Report: Obama Eager for More Unilateral Executive Actions in Second Term

Tony Lee
Big Government
24 Oct 2012

In a Newsweek article titled, “President Obama’s Executive Power Grab,” writers Andrew Romano and Daniel Klaidman write about the “Obama power play that could forever change the way Washington works” and how American could see more of it during a second term.

After the debate on Monday, John McCain told Politico that he was “astonished” and “almost fell out of my chair when the president said, ‘Don’t worry, sequestration won’t happen.'”

“He’s not a dictator yet,” McCain said after Monday night’s debate.

In the Newsweek article, the writers describe Obama as a president who got fed up with a Congress who would not bend to his will and decided on a strategy of: “if a legislative proposal fails, find an executive order or administrative directive to replace it.”

As the authors note, what makes Obama’s executive actions different from those of his predecessors is Obama, unlike Franklin Delano Roosevelt during the Great Depression or George W. Bush after 9/11, “is not expanding executive power to meet the demands of an external crisis. Instead, he is counteracting a new pattern of partisan behavior—nonstop congressional obstruction—with a new, partisan pattern of his own.”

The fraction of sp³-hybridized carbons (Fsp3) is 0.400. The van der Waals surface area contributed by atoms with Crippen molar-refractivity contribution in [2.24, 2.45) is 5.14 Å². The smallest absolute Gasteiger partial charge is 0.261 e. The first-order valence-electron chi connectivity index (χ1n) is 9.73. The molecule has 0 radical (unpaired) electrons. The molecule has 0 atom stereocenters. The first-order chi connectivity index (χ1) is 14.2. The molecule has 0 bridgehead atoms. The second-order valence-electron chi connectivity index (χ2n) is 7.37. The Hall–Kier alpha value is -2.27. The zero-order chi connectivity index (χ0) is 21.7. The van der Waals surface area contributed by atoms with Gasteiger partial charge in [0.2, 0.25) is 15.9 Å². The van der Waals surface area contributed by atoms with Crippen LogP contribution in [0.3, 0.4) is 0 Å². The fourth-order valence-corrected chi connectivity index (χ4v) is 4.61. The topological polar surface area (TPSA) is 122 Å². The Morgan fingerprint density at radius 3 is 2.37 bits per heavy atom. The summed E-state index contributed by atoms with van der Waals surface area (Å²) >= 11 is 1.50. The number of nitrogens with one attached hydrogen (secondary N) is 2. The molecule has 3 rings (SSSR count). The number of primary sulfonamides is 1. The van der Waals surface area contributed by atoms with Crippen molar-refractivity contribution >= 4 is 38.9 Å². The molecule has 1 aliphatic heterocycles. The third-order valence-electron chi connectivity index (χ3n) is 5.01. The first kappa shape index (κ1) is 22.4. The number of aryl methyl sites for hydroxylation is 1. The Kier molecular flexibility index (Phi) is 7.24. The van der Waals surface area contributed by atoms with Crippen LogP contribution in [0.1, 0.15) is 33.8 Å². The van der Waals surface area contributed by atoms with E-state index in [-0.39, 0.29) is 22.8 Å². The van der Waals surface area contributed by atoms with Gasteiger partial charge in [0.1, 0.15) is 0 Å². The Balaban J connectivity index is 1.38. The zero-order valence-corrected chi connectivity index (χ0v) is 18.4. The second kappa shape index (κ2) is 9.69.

And when Newsweek asked Dan Pfeiffer, the White House communications director, whether Obama would continue to govern this way if he won a second term, Pfeiffer did not hesitate in answering, “Yeah.”…

The article continues at Big Government.

Related: LAWLESS: Left-wing rag inadvertently exposes Barack Obama’s unprecedented repudiation of the Constitution

CAJ note:  In this context sequestration is “a U.S. legal procedure in which automatic spending cuts are triggered, notably implemented in the Budget Control Act of 2011” Other articles on the BCA are here.

Update: Obama Privately Touts Sequester After Denying Responsibility in Debate


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